// i = 0 += (1 + ((1 += (X + --i)) - ++i)); // i = 1 and i will then take the result of 1 += (X + --i)
    // i = 0 += (1 + ((1 += (X + 0)) - ++i)); // i = 0 and i will then take the result of 1 += (X + 0)
    // i = 0 += (1 + (X + 1 - ++i)); // i = X + 1
    // i = 0 += (1 + (X + 1 - X - 2)); // i = X + 2
    // i = 0 += (0); // i = X + 2
    // i = 0;
    System.out.println(i); // Prints 0
}

Tricks here:

For your second edit (with an unknown I added):

public static void main(String[] args) {
    int i = I;
    i = i+=(++i + (i+=X + --i) - ++i);
    // i = I += (++i + ((i += (X + --i)) - ++i));
    // i = I += (I+1 + ((i += (X + --i)) - ++i)); // i = I+1
    // i = I += (I+1 + ((I+1 += (X + --i)) - ++i)); // i = I+1 and i will then take the result of I+1 += (X + --i)
    // i = I += (I+1 + ((I+1 += (X + I)) - ++i)); // i = I and i will then take the result of I+1 += (X + I)
    // i = I += (I+1 + (X+2*I+1 - ++i)); // i = X + 2*I + 1
    // i = I += (I+1 + (X+2*I+1 - X-2*I-2)); // i = X + 2*I + 2
    // i = I += (I); // i = X + 2*I + 2
    // i = 2 * I;
    System.out.println(i); // Prints 2 * I
}
  • following that logic, could you eleborate why i = i+= (++i + (i+=2)) == i = i+= (++i + (i+=2 + --i)); = 4 – SomeJavaGuy Oct 14 '15 at 9:18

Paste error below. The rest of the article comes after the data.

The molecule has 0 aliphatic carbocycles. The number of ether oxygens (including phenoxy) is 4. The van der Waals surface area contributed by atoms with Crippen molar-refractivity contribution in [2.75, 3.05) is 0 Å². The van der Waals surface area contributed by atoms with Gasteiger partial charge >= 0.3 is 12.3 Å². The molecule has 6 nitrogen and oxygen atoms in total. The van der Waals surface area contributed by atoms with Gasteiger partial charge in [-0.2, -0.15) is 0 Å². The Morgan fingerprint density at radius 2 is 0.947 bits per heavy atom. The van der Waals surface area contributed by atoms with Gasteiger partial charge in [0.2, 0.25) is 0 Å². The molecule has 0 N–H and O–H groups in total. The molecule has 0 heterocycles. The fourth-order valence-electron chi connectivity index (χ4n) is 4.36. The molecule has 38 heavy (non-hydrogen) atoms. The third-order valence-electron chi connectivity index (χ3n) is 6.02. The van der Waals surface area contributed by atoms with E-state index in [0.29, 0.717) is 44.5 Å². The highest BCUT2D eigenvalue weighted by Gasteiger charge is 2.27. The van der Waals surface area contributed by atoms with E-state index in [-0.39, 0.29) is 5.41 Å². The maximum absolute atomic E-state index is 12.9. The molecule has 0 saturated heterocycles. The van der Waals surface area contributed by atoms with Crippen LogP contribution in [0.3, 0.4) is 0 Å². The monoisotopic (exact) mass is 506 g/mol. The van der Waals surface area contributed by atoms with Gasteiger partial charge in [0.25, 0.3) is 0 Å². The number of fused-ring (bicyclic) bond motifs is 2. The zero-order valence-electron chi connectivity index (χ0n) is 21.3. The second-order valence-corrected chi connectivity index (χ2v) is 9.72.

• I'm editing the question because I came to something else really weird ! – Yassin Hajaj Oct 14 '15 at 9:19
  • Hey @Tunaki, could you check the edit I made to the post. This logic does not apply anymore – Yassin Hajaj Oct 14 '15 at 9:29
  • Yes ! Thanks Tunaki – Yassin Hajaj Oct 14 '15 at 10:11
2

I suggest the following: format the code differently, so that there's only 1 statement per line, e.g.

@Test
public void test() {
    int i = 0;
    i = 
    i+=
    (
    ++i 
    + 
    (
    i+=
    2 
    + 
    --i
    ) 
    -
    ++i
    );
    System.out.println(i); // Prints 0 instead of 5
}

Then run it under the debugger and press F5 ("Step into") always. This will help you to understand in which order items get evaluated:

  1. int i=0;
  2. i=: ... (needs to wait for result of calculation A)
  3. i+= ... (needs to wait B)
  4. ++i: i=1
  5. i+= ... (needs to wait C)
  6. 2+
  7. --i: i=0
  8. ...: i=3 (result for wait C)
  9. -
  10. ++i: i=4 and operand of - is also 4
  11. ...: i=0 (result for wait B)
  12. ...: i=0 (result for wait A)

Line 10 will always make the result of line 3 0, so the initial value of i will never be changed by the whole operation.

1

Ok, let's break down every thing:

int i = 0; // i = 0, no big deal